Conservation Catalyst: Anne Mauro

Today, I would like to mark a special occasion and congratulate our valued member, Anne Mauro, on becoming a Conservation Catalyst with WildHub. Conservation Catalysts are our Core Community members who catalyse the sharing of lessons learned by teaming up with other conservationists.
Conservation Catalyst: Anne Mauro
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Anne Mauro is currently based in Central Ohio (USA) and has been working in field biology since 2013 with a focus on avian research, specifically wetland and coastal habitats. Anne worked for several years with shorebirds and wading birds in Florida as the Avian Biologist with Rookery Bay Reserve. She presented multiple lectures at festivals and training courses, such as the Florida Master Naturalist course and Rookery Bay's Festival of Birds. Anne joined WildHub in June 2023 and only a few months later she became part of our wonderful Conservation Catalyst team

Last month (April) Anne reached the status of Conservation Catalyst Bronze in our community after sharing her 4th lessons learned post. 

Anne's interviews include a conversation with @Emily Caruso at the Global Diversity Foundation about The power of Indigenous community led conservation

Communities really are the source of knowledge and information and should be the decision-makers about their future." (Emily Caruso, Strategic Advisor and Program Lead, Global Diversity Foundation)

She also spoke with Lemu's Key Partnership Lead, @Karen Curiel to discuss her work building a network of local organisations who aim to expand their funding options in the interview "Technology: a tool for conservation finance":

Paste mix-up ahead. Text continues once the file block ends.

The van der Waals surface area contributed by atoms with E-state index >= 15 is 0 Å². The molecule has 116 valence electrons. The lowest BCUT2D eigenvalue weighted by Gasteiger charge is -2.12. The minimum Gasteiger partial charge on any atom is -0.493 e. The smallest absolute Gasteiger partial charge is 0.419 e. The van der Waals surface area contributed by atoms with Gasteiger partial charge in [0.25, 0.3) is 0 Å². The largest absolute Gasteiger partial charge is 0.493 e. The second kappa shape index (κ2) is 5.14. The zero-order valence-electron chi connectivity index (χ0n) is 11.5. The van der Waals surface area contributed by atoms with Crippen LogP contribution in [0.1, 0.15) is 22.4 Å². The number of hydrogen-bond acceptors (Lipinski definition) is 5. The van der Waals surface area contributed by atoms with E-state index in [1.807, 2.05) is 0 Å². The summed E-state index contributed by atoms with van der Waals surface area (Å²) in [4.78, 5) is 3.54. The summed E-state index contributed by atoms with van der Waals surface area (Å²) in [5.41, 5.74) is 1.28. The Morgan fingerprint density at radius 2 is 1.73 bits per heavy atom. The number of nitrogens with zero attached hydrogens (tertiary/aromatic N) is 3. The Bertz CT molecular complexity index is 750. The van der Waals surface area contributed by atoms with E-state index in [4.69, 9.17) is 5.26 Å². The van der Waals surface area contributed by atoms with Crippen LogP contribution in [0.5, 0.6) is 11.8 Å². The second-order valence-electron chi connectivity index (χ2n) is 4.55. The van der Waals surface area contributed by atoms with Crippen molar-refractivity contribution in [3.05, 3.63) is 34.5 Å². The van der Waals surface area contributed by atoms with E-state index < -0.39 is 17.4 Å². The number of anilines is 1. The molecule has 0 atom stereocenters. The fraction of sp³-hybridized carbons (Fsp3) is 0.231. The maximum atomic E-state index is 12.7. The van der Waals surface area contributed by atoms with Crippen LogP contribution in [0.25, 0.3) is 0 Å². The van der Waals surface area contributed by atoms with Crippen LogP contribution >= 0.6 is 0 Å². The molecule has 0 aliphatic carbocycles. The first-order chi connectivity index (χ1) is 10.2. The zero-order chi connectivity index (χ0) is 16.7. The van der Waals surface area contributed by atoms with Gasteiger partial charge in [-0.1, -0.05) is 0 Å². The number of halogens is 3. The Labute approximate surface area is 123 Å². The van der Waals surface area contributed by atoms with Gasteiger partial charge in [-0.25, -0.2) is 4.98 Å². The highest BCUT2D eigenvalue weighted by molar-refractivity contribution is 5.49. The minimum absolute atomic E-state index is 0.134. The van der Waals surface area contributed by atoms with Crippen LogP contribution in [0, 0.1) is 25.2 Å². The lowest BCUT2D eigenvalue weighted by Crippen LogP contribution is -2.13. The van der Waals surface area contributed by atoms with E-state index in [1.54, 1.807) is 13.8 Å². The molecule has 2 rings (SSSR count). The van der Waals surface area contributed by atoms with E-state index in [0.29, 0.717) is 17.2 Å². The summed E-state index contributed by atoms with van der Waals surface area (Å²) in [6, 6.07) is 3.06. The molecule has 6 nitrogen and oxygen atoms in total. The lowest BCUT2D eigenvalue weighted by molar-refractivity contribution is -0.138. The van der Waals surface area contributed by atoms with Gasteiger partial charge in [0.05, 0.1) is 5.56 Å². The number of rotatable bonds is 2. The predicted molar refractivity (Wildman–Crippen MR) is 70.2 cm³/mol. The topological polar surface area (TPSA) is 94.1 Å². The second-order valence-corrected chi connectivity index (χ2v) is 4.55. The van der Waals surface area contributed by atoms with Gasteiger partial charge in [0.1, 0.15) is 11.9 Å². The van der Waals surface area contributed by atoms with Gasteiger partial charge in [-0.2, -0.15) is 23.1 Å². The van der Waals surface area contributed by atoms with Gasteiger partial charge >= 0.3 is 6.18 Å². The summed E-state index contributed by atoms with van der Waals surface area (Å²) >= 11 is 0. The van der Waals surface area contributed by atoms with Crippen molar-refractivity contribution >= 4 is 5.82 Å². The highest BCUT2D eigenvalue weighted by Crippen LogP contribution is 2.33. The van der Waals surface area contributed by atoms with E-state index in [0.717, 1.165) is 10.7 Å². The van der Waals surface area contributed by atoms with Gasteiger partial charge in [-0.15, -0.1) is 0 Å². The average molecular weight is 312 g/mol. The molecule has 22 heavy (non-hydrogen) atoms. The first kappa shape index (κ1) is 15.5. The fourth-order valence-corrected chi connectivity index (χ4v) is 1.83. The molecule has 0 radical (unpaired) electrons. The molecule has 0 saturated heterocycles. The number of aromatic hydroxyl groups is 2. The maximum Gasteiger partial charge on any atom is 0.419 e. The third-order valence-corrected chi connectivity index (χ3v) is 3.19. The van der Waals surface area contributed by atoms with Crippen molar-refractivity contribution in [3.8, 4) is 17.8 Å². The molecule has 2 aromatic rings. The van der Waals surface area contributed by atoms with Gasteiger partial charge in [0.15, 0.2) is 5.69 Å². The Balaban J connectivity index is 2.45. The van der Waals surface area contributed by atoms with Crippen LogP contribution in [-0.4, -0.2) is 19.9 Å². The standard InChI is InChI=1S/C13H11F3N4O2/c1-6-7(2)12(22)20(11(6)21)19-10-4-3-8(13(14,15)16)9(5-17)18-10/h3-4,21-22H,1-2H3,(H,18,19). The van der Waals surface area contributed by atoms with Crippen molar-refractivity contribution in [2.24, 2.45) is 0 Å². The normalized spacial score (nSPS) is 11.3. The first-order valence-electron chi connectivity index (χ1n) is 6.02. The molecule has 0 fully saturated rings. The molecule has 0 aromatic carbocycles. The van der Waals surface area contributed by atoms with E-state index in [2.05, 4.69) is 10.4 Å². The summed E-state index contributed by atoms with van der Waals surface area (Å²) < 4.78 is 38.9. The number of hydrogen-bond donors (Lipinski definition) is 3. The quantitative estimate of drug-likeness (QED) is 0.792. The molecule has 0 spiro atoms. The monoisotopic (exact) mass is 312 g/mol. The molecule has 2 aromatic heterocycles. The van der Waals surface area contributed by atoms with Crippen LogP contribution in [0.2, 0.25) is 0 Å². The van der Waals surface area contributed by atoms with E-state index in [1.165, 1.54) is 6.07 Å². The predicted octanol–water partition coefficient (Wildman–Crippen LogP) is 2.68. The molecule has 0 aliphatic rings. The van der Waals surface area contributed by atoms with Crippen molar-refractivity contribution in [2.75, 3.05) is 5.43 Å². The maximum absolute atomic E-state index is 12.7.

One thing I have noticed in listening to stakeholders is that they have such powerful stories to share but they sometimes do not have the mechanisms and tools to share them.  We need to identify these stories and find the right places to communicate them." (Karen Curiel Luna, Key Partnerships Lead, Lemu)

After this, Anne focussed her interviews around primate conservation, starting with a lessons learned piece featuring @Tatyana Humle , who is working with Re:wild and the ARRC Task Force (part of the Section for Great Apes of the Primate Specialist Group of the IUCN). 

What I have learned over the years is that people are at the centre of conservation. You cannot have successful conservation without having local people on board. The most important is the ground level and making sure views and perspectives are well captured and that local people are empowered to act as key stakeholders in decision-making processes." (Tatyana Humle, Coordinator ARRC Taskforce/Senior Associate Re:wild)

Read the full interview here

This interview was closely followed by a meet & greet with @Ssali Ogwal Ronald, who works as a Community Health and Conservation Officer in Uganda with Conservation Through Public Health. In the interview (read it here), they explored together Ssali’s work using the One Health approach and his experiences in disease surveillance from gorillas to humans in Uganda.